It’s great weather now. It is good to go south. I hope the people will be as welcoming as the weather.
Thursday October 20, 1994
Is it Yugoslavia? Is it Serbia? I call it Serbia. Belgrade is known as Beograd here, which means “White City”. I’m not having a nice time, though much of it is self-inflicted.
I went straight to the American embassy to register my passport, which I regard as a safety measure should something happen to me. (In Istanbul I did this. Subsequently, I had my passport stolen and it still took several days to get a new one, so maybe it doesn’t matter.) The cheery, peppy young consular dude didn’t know what to do with me.
“Why did you come here (to Serbia)?”
I said I just wanted to have a look around. I was on my way to Macedonia and Albania, I explained, but that only made it worse.
“Albania?!” he said with rising alarm. “Why do you want to go there?”
I’ve heard this reaction innumerable times ever since I began disclosing my plans, but to hear it from a usually poker-faced government employee made me queasy. I asked for help with Belgrade accommodation information I knew he couldn’t provide, even asking if I could sleep on his floor at home. All he said was—and very ominously, much more than I wanted to hear—that I should be very careful. He said “very careful” so slow it unnerved me.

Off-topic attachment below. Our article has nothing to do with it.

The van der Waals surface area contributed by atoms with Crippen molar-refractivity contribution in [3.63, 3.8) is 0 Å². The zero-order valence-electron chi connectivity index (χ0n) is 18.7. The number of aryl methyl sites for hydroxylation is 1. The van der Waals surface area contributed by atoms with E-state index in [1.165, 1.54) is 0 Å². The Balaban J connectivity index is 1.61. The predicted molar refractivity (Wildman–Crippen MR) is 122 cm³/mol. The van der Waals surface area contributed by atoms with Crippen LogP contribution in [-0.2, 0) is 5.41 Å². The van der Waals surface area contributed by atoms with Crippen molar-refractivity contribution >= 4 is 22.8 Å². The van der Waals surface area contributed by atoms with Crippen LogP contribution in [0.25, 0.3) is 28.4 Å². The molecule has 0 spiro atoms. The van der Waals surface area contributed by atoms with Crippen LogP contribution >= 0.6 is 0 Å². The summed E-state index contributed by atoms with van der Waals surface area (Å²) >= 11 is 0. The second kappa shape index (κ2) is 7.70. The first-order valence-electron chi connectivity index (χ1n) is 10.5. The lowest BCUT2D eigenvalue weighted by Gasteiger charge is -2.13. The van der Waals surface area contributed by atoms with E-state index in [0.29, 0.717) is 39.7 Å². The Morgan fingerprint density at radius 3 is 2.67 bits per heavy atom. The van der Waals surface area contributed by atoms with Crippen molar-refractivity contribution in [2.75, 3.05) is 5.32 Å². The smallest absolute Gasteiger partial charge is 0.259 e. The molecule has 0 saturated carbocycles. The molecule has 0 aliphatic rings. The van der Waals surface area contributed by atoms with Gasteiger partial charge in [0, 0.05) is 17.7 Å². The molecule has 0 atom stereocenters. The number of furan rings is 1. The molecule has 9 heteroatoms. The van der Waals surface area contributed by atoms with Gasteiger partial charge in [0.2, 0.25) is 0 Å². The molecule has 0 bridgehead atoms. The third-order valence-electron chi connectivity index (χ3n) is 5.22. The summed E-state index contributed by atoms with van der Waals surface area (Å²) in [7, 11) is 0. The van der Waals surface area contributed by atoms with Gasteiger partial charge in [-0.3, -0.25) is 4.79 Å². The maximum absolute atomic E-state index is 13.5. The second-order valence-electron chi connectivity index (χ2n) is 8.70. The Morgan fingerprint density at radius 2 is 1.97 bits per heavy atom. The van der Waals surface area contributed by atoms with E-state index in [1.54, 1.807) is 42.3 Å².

“Do not many tourists come through here?” I asked.
“You’re the first one,” he said, and then another employee behind him chimed in, “The first one!”
I don’t know if I’ve ever been to a country under United Nations sanctions. Serbia is still one of the great pariah nations of the world. What a lot of people don’t realize is that there’s never been fighting in Serbia during this whole conflict. It’s always been in Croatia or Bosnia. At this time some countries are unilaterally lifting their sanctions. Sanctions are a big joke, truth be told. There’s always a black market with other countries willing to do business. Sanctions only hurt those without connections.
Belgrade is on the Danube River. I haven't had a good look at it yet, but a Yugoslav told me that since the embargo has cut river barge traffic, the Danube is now blue again. It’s a lively, bustling town. Only two things come to mind that something is awry. One is that every airline office is closed and the other is that gas is sold from cars parked on street corners. They sit with siphons and charge 3DM a liter ($8 a gallon!) for you to suck up some gas.